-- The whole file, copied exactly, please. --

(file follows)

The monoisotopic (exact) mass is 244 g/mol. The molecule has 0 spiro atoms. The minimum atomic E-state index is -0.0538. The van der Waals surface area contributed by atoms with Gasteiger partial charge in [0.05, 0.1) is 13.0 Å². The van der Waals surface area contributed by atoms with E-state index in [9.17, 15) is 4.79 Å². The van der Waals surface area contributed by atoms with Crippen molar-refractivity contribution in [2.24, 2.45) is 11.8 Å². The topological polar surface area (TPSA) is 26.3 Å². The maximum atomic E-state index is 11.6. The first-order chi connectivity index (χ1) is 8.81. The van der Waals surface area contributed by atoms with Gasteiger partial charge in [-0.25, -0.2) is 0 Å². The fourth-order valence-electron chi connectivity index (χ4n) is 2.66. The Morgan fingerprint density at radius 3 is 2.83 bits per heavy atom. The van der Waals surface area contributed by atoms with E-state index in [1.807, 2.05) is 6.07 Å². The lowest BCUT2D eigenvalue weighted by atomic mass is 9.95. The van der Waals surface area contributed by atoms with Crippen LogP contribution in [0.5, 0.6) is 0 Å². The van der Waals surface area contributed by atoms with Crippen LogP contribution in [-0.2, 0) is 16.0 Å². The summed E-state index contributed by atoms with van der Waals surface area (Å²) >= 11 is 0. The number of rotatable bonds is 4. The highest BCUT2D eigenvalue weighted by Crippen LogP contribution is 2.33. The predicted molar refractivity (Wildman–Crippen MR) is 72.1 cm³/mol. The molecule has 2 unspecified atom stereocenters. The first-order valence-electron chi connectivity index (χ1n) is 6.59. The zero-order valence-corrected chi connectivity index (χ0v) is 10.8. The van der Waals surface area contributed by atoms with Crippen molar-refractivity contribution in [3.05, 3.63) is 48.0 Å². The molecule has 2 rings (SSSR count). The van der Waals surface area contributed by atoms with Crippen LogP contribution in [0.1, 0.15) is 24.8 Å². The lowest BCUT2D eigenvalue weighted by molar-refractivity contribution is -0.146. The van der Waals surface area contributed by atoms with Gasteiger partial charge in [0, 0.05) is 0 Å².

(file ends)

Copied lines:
The monoisotopic (exact) mass is 244 g/mol. The molecule has 0 spiro atoms. The minimum atomic E-state index is -0.0538. The van der Waals surface area contributed by atoms with Gasteiger partial charge in [0.05, 0.1) is 13.0 Å². The van der Waals surface area contributed by atoms with E-state index in [9.17, 15) is 4.79 Å². The van der Waals surface area contributed by atoms with Crippen molar-refractivity contribution in [2.24, 2.45) is 11.8 Å². The topological polar surface area (TPSA) is 26.3 Å². The maximum atomic E-state index is 11.6. The first-order chi connectivity index (χ1) is 8.81. The van der Waals surface area contributed by atoms with Gasteiger partial charge in [-0.25, -0.2) is 0 Å². The fourth-order valence-electron chi connectivity index (χ4n) is 2.66. The Morgan fingerprint density at radius 3 is 2.83 bits per heavy atom. The van der Waals surface area contributed by atoms with E-state index in [1.807, 2.05) is 6.07 Å². The lowest BCUT2D eigenvalue weighted by atomic mass is 9.95. The van der Waals surface area contributed by atoms with Crippen LogP contribution in [0.5, 0.6) is 0 Å². The van der Waals surface area contributed by atoms with Crippen LogP contribution in [-0.2, 0) is 16.0 Å². The summed E-state index contributed by atoms with van der Waals surface area (Å²) >= 11 is 0. The number of rotatable bonds is 4. The highest BCUT2D eigenvalue weighted by Crippen LogP contribution is 2.33. The predicted molar refractivity (Wildman–Crippen MR) is 72.1 cm³/mol. The molecule has 2 unspecified atom stereocenters. The first-order valence-electron chi connectivity index (χ1n) is 6.59. The zero-order valence-corrected chi connectivity index (χ0v) is 10.8. The van der Waals surface area contributed by atoms with Crippen molar-refractivity contribution in [3.05, 3.63) is 48.0 Å². The molecule has 2 rings (SSSR count). The van der Waals surface area contributed by atoms with Crippen LogP contribution in [0.1, 0.15) is 24.8 Å². The lowest BCUT2D eigenvalue weighted by molar-refractivity contribution is -0.146. The van der Waals surface area contributed by atoms with Gasteiger partial charge in [0, 0.05) is 0 Å².